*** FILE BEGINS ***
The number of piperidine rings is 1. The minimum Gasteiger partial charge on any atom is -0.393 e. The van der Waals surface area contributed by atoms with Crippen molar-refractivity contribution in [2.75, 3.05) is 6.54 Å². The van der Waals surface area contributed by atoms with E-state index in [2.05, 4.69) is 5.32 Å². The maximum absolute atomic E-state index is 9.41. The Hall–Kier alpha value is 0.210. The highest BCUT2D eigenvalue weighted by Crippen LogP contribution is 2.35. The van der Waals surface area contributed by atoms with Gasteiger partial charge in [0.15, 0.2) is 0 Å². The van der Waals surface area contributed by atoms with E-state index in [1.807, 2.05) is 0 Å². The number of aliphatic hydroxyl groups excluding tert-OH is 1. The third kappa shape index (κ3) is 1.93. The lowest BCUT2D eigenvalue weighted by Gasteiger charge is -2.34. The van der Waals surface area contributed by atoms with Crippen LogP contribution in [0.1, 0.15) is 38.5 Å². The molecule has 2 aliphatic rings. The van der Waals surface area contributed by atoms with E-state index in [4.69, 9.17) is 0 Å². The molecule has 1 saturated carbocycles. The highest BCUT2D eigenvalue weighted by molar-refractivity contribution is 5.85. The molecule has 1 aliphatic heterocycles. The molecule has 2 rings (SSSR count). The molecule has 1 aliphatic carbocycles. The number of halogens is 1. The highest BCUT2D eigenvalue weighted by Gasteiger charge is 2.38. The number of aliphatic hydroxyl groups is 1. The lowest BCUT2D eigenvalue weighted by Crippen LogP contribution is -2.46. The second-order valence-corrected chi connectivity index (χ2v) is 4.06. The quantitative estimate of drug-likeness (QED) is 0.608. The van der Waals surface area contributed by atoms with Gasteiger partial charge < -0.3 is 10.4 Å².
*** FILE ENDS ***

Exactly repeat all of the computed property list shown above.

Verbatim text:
The number of piperidine rings is 1. The minimum Gasteiger partial charge on any atom is -0.393 e. The van der Waals surface area contributed by atoms with Crippen molar-refractivity contribution in [2.75, 3.05) is 6.54 Å². The van der Waals surface area contributed by atoms with E-state index in [2.05, 4.69) is 5.32 Å². The maximum absolute atomic E-state index is 9.41. The Hall–Kier alpha value is 0.210. The highest BCUT2D eigenvalue weighted by Crippen LogP contribution is 2.35. The van der Waals surface area contributed by atoms with Gasteiger partial charge in [0.15, 0.2) is 0 Å². The van der Waals surface area contributed by atoms with E-state index in [1.807, 2.05) is 0 Å². The number of aliphatic hydroxyl groups excluding tert-OH is 1. The third kappa shape index (κ3) is 1.93. The lowest BCUT2D eigenvalue weighted by Gasteiger charge is -2.34. The van der Waals surface area contributed by atoms with Crippen LogP contribution in [0.1, 0.15) is 38.5 Å². The molecule has 2 aliphatic rings. The van der Waals surface area contributed by atoms with E-state index in [4.69, 9.17) is 0 Å². The molecule has 1 saturated carbocycles. The highest BCUT2D eigenvalue weighted by molar-refractivity contribution is 5.85. The molecule has 1 aliphatic heterocycles. The molecule has 2 rings (SSSR count). The molecule has 1 aliphatic carbocycles. The number of halogens is 1. The highest BCUT2D eigenvalue weighted by Gasteiger charge is 2.38. The number of aliphatic hydroxyl groups is 1. The lowest BCUT2D eigenvalue weighted by Crippen LogP contribution is -2.46. The second-order valence-corrected chi connectivity index (χ2v) is 4.06. The quantitative estimate of drug-likeness (QED) is 0.608. The van der Waals surface area contributed by atoms with Gasteiger partial charge < -0.3 is 10.4 Å².